The accolades for Shannon’s work were quick in coming. Warren Weaver, director of the Rockefeller Foundation’s Natural Sciences Division, declared that information theory encompassed “all of the procedures by which one mind may affect another,” including “not only written and oral speech, but also music, the pictorial arts, the theatre, the ballet, and in fact all human behavior.” Fortune magazine could barely contain its enthusiasm, dubbing information theory one of man’s “proudest and rarest creations, a great scientific theory which could profoundly and rapidly alter man’s view of the world.” Shannon himself soon had to set aside an entire room in his home just to hold all his citations, plaques and testimonials.
Within a year or two of his paper’s publication, however, Shannon was horrified to find that information theory was becoming-well, popular. People were saying ridiculous things about the amount of information coming out of the sun, or even the information content of noise. Scientists were submitting grant applications that referred to “information theory” whether their proposals had anything to do with it or not. “Information theory” was becoming a buzzword, much as “artificial intelligence,” “chaos” and “complexity” would in the 1980s and 1990s. And Shannon hated it. In a 1956 paper entitled “The Bandwagon,” in the journal Transactions on Information Theory, he declared that information theory was being greatly oversold. “It has perhaps ballooned to an importance beyond its actual accomplishments,” he wrote.
Rather than continue to fight what he knew was a losing battle, Shannon dropped out. Although he continued, for a time, his research on information theory, he turned down almost all the endless invitations to lecture, or to give newspaper interviews; he didn’t want to be a celebrity. He likewise quit responding to much of his mail. Correspondence from major figures in science and government ended up forgotten and unanswered in a file folder he labeled “Letters I’ve procrastinated too long on.” As the years went by, in fact, Shannon started to withdraw not just from the public eye but from the research community-an attitude that worried his colleagues at MIT, who had hired him away from Bell Labs in 1958. “He wrote beautiful papers-when he wrote,” says MIT’s Fano. “And he gave beautiful talks-when he gave a talk. But he hated to do it.”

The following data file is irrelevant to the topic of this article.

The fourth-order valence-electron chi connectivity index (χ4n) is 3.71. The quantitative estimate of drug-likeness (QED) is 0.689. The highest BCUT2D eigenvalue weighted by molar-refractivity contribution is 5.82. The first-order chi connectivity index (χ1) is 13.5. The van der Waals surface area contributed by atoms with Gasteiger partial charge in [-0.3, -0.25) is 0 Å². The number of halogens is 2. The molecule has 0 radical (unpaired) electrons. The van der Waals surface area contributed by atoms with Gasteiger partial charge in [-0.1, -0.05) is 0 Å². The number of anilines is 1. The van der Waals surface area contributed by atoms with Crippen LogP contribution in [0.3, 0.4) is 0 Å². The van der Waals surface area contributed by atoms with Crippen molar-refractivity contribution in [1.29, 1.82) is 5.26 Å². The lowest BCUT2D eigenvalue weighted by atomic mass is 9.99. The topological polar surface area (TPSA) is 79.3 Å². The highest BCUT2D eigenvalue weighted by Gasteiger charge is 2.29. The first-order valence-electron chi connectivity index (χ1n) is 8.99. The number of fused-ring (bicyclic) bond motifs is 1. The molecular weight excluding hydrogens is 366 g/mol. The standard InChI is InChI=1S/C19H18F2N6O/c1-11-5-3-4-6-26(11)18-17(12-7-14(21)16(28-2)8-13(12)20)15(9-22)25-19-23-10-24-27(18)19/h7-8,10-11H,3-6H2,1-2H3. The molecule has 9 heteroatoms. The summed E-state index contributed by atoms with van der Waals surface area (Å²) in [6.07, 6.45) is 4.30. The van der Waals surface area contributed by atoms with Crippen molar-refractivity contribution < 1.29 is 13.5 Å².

From time to time, Shannon did continue to publish. A notable example, before he became too horrified by his celebrity and withdrew more completely, was a seminal 1950 article for Scientific American describing how a computer might be programmed to play chess. But he slowly faded from the academic scene, recalls Peter Elias, another leader of the MIT information theory group. “Claude’s vision of teaching was to give a series of talks on research that no one else knew about. But that pace was very demanding; in effect, he was coming up with a research paper every week.” By the mid-1960s, Elias recalls, Shannon had stopped teaching.
After his official retirement in 1978, at age 62, Shannon happily withdrew to his home in the Boston suburb of Winchester, MA. Money was not a concern; thanks to his knowledge of the high-tech industries springing up around Boston’s Route 128, he had made some canny investments in the stock market. Nor did there seem to be any diminution of his ingenuity. “He still built things!” remembers Betty Shannon with a laugh. “One was a…figure of W. C. Fields that bounced three balls on a drumhead. It made a heck of a noise, let me tell you!”
Nonetheless, there came a time around 1985 when he and Betty began to notice certain lapses. He would go for a drive and forget how to get home. By 1992, when the Institute of Electrical and Electronics Engineers was preparing to publish his collected papers, Shannon was disturbed to realize that he couldn’t remember writing many of them. And by mid-1993, with his condition becoming apparent to everyone, the family confirmed what many had begun to suspect: Claude Shannon had Alzheimer’s disease. Later that year his family reluctantly placed him in a nursing home.
In 1998, when his hometown of Gaylord, MI, commemorated the 50th anniversary of information theory by unveiling a bust of its creator in a city park, Betty Shannon thanked the town in his stead. Physically, she says, he was fine almost until the end, when everything seemed to collapse at once. But on February 24, just two months shy of Shannon’s 85th birthday, the end did come. “The response to his death has been overwhelming,” she says. “I think it would have astounded him.”